Because of the change in styling, the doors are no longer carried on open hinges, which allow for easy removal. Self-aligning hinges are employed, but the doors can still be removed without too much trouble. Check rods are fitted as standard to both doors, and locks are available as optional extras.
Large ventilating panels beneath the windscreen are controlled by screw-type actuators which allow the openings to be adjusted to suit requirements.
The Series H short-wheelbase Land Rover is 2 in, longer than its predecessor and l in. higher. The new body is slightly shorter .(43 in., compared with 451 in.) and the wheel-boxes are slightly wider On in. instead of 12 in.).
The most important change affecting the 109-in.-wheeibase models is the introduction of the new 2.286-litre (139.5-cu.in.) petrol engine of 90.47-mm. (3.562-in.) bore and 88.9-mm. (7.5-in.) stroke. It has a compression ratio of 7 to 1 and net power and torque ratings of 77 b.h.p. at 4,250 r.p.m. and 124 lb.-ft. at 2,500 r.p.m. It produces 25 b.h.p, more than the 2-litre engine formerly fitted.
Being derived from the Rover 2-litre oil engine, the new petrol unit is extremely robust. Like the oil engine, it has roller tappets, the rollers being located in leadtin-plated bronze shoes which in turn slide in cast-iron tappet guides. This is claimed to produce the high valve lifts and consequent high rates of acceleration needed for good engine breathing with minimum cam wear.
A three-bearing counterbalanced crankshaft is employed and the main and bigend bearings are replaceable copper-lead shells with tin overlays. The engine carries a single-dry-plate 9-in.-diameter clutch.
Major changes have been made to the suspension of the long-wheelbase models. Dual-rate springs at the rear give 2 in. greater travel than before. Redesigned dampers are used at front and rear. • The wider rear track has allowed the rear springs, which have lower rates than before, to be mounted Outside, instead of underneath, the chassis frame, which gives greater stability both on the road and across rough country.
The increased front track has reduced the turning circle from 50 ft. to 45 ft. Changes in the clutch and brake-pedal mountings applicable to the 88-in.-wheelbase models have been incorporated in the 109-in.-wheelbase vehicles.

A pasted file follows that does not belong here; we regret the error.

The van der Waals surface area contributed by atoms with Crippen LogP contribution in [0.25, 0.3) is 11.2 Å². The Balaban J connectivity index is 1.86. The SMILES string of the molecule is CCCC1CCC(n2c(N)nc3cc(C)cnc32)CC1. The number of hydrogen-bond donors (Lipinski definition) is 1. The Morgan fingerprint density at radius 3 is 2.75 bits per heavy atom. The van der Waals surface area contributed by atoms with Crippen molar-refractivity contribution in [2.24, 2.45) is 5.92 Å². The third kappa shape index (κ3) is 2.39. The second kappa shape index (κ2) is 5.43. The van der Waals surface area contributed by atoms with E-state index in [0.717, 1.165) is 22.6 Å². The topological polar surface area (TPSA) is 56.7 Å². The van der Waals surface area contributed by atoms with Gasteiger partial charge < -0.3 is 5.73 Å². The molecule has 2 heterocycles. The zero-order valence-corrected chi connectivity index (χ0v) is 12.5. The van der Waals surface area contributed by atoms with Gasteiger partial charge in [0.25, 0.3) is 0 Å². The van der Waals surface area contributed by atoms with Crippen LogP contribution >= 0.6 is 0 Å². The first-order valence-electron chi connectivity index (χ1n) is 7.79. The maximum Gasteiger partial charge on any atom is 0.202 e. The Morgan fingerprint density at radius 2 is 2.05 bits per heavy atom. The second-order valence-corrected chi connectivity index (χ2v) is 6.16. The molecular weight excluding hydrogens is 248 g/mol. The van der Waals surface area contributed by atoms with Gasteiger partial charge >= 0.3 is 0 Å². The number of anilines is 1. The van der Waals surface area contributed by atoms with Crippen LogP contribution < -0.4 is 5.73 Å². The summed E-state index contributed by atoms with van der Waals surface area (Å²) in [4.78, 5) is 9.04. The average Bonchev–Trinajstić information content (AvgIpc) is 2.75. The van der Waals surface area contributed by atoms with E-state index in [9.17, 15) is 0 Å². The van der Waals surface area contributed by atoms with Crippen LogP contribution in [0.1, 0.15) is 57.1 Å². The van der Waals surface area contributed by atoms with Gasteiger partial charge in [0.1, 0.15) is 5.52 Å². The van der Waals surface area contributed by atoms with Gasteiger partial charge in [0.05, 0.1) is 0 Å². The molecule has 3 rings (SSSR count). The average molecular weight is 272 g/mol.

Improvements to the seating are similar to those incorporated in the short-wheelbase vehicles, but in the -de luxe version of the 109-in.-wheelbase model an adjustable driving-seat is provided. Fore-and-aft adjustment is 5 in.
Bodywork improvements follow the lines ot those incorporated on the shorter vehicles, but the spare -wheel is now carried vertically in a recessed section of the wheelbox, against the body side behind the driver. As an alternative, the spare wheel can be mounted on a special • bonnet panel which is dished to improve the general line of visibility.
The suspension alterations result in the long-wheelbase Land-Rovers having 1 in. greater ground clearance than before, the minimum figure being 9.1 in. The overall length of the new models is 2 in.
greater, and the width is in. greater, but the overall height is 3 in. less.
Payload ratings for the complete new range are as follows: 1.000 lb. plus driver and two passengers for the 88-in.-wheelbase Land-Rover on normal roads, or 800 lb. for cross-country use unless heavy-duty springs are fitted; 2,000 lb. plus driver and two passengers for the 109-in.-wheelbase version (7.50-16-in. tyres), or 1,800 lb. across country.
Prices of the Series II are as follows: Petrol-engined 88-in.-wheelbase, £640; oil-engined 88-in. wheelbase, £740; petrol-engined 109-in. wheelbase, €730; oil-engined I09-in. wheelbase, £820. De luxe versions of 109-in, wheelbase cost 120 more than the standard types.
The 107-in.-wheelbase station wagon (the only station wagon to remain in production) has a basic price of £815, plus £408 17s. purchase tax. Other models are exempt from purchase tax. The short-wheelbase Land-Rovers remain the cheapest vehicles of this type available in Great Britain.